In Carmel Valley Ass’n v. County of Monterey (2021) 2021 Cal.App.Unpub. LEXIS 3286, the Sixth District Court of Appeal reversed a decision granting a petition of mandate against the County of Monterey’s (County) approval of an environmentally superior alternative to a proposed mixed-use residential subdivision project (Project). The decision was issued on May 19, 2021, so any request for publication under Cal. Rules of Court 8.1120 is due by June 8, 2021.
The Project was initially proposed in 2004 as a 281-unit mixed use residential subdivision project in Monterey County. Under the proposal, 50 percent of the residential units would be deed restricted affordable and workforce units. In 2010, the County adopted a General Plan update (2010 General Plan) which included a policy requiring 25 percent of new housing developments to be made available to low income households and adopted a specific plan for the Project area with a provision capping subdivisions at 190 units. The 2010 General Plan also called for the development of a Development Evaluation System by October 2011, but this had not occurred by the 2018 trial.
In 2016, following circulation of the EIR, which still described the Project as a 281-unit subdivision, the County’s Board of Supervisors approved a 130-unit project alternative with 20 percent set aside for moderate-income inclusionary units as the environmentally superior alternative. Conterminously, the Board of Supervisors amended the General Plan to reduce the minimum percentage of affordable housing in the Project area to 20 percent and rezoned most of the Project area to medium density residential. It also made findings to support exempting the Project from the County’s Inclusionary Housing Ordinance.
Petitioners filed suit, alleging that the EIR’s project description was unstable and shifting, that the developers had abandoned the initial 281-unit proposal in favor of the 130-unit alternative, and that the EIR failed to analyze a reasonable range of alternatives. Petitioners also alleged the County violated its General Plan policy related to inclusionary housing and new developments. The trial court granted the petition, reasoning that while the project description itself was stable, the Project history revealed that the 130-unit alternative effectively replaced the Project as the true project under consideration, and that the project description inaccurately described the proposed project. The court also ruled that the EIR’s analysis of project alternatives did not satisfy CEQA because “the EIR effectively examined only a single feasible alternative.”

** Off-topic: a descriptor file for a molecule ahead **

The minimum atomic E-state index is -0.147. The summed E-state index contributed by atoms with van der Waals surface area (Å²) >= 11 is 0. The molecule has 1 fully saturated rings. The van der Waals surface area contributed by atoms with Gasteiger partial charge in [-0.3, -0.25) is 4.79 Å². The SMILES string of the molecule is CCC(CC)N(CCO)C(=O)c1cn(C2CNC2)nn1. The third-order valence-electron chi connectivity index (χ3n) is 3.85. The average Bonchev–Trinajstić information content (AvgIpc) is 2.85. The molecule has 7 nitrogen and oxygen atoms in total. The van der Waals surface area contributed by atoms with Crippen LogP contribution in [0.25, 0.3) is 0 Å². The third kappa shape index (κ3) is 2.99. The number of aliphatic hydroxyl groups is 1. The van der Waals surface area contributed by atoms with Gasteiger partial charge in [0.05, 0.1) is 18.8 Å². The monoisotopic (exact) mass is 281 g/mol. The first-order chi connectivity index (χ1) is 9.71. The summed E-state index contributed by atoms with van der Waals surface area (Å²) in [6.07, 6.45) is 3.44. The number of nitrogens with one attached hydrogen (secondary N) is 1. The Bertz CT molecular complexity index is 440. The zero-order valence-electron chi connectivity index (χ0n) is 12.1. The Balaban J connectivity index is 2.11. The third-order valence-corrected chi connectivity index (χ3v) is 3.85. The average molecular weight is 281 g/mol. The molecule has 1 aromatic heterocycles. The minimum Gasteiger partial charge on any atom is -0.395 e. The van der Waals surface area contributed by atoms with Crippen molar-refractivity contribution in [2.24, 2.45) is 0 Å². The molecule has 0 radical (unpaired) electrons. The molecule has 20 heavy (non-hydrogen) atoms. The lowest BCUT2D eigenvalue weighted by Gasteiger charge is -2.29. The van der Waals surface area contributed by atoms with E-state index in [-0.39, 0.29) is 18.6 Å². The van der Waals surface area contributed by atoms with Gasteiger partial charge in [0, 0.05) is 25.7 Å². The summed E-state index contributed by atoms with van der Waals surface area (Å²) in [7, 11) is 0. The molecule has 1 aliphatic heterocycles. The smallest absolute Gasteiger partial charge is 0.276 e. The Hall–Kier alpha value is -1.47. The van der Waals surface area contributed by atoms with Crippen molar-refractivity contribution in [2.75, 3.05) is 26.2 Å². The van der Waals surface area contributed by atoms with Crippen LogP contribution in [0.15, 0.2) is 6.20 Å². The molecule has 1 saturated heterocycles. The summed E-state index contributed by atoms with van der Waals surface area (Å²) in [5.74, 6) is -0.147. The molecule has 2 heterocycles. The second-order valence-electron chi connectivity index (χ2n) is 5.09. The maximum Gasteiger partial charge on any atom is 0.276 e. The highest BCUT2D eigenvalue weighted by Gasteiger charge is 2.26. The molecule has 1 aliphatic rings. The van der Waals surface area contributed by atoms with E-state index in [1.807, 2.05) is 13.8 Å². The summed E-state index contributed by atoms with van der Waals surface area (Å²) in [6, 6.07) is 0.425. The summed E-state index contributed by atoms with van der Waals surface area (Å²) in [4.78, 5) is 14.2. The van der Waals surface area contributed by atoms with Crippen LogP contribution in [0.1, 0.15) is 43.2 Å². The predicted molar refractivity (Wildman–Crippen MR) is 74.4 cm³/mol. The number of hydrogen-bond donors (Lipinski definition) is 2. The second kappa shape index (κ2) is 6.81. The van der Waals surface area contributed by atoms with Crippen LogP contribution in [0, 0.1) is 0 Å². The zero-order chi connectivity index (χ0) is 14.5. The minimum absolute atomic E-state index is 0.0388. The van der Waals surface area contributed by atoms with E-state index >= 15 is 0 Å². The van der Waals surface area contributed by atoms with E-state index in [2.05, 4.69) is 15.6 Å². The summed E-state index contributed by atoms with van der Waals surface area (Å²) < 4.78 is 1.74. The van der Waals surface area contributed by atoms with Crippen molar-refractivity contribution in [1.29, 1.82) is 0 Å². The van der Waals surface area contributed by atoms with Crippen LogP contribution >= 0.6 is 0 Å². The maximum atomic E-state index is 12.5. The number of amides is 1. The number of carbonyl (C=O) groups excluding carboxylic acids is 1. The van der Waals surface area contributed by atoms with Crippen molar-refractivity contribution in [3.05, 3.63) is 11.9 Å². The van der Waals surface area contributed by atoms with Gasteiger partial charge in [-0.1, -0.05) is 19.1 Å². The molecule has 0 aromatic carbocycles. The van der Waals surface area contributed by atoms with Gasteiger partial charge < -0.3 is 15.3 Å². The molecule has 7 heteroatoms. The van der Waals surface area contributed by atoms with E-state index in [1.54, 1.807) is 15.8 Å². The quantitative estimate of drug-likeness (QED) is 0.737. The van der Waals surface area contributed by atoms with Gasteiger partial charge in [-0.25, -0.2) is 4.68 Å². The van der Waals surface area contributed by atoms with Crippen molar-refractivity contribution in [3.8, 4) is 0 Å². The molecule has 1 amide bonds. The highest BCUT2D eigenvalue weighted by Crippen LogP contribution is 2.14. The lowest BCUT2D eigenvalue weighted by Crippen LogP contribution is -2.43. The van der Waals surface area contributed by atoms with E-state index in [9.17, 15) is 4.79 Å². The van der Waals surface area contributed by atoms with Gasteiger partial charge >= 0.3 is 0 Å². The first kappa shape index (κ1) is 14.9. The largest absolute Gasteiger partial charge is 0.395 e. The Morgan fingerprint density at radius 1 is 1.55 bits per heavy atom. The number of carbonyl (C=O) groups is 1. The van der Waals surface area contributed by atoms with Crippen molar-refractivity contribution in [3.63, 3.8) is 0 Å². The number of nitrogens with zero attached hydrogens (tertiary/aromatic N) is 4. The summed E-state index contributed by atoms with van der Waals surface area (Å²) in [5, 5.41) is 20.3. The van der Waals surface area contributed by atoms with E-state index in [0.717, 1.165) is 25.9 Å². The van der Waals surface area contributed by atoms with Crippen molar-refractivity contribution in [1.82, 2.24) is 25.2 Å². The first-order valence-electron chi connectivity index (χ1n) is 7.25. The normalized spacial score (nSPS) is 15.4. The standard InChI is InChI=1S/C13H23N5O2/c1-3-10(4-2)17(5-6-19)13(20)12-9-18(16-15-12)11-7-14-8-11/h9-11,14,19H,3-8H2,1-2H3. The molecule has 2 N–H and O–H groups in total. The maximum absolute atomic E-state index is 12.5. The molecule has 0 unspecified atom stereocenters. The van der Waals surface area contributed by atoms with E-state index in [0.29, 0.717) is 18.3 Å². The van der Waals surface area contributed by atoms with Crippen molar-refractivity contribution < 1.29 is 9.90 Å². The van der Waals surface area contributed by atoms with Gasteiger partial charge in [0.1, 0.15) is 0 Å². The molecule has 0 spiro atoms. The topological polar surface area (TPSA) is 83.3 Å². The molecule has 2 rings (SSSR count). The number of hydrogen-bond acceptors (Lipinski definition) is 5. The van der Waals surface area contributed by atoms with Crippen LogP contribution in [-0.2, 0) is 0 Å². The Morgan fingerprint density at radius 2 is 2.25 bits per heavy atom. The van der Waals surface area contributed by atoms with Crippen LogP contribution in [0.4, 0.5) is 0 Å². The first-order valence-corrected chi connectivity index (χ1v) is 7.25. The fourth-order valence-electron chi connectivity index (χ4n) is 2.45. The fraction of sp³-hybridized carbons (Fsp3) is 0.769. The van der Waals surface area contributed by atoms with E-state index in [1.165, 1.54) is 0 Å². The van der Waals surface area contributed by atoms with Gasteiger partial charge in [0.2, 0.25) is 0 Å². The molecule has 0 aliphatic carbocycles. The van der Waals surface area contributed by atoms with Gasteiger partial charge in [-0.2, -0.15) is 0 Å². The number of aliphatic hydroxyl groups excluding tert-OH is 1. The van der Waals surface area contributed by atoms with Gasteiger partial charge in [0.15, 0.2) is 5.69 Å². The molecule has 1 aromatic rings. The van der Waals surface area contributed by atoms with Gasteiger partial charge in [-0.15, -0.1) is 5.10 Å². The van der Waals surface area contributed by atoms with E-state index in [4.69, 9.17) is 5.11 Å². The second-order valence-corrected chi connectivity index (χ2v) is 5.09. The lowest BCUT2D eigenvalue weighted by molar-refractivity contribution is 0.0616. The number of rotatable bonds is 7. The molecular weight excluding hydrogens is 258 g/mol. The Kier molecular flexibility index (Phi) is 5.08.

Petitioners also challenged the County’s decision to exempt the Project from its Inclusionary Housing Ordinance, the County’s failure to bring its Inclusionary Housing Ordinance into compliance with the 2010 General Plan within a reasonable time, and the County’s failure to timely develop a Development Evaluation System. The trial court ruled in favor of Petitioners on the first two challenges, but rejected the challenge regarding the Development Evaluation System. Both Project developers and the County appealed, and Petitioners cross appealed.
Adequacy of the Project Description
Petitioners argued the project description, which described a 281-unit subdivision, violated CEQA because that version of the Project had essentially been abandoned in favor of the 130-unit alternative. Petitioners further argued that the project description conflated the 281-unit project and 130-unit alternative, which created confusion and a barrier to public participation.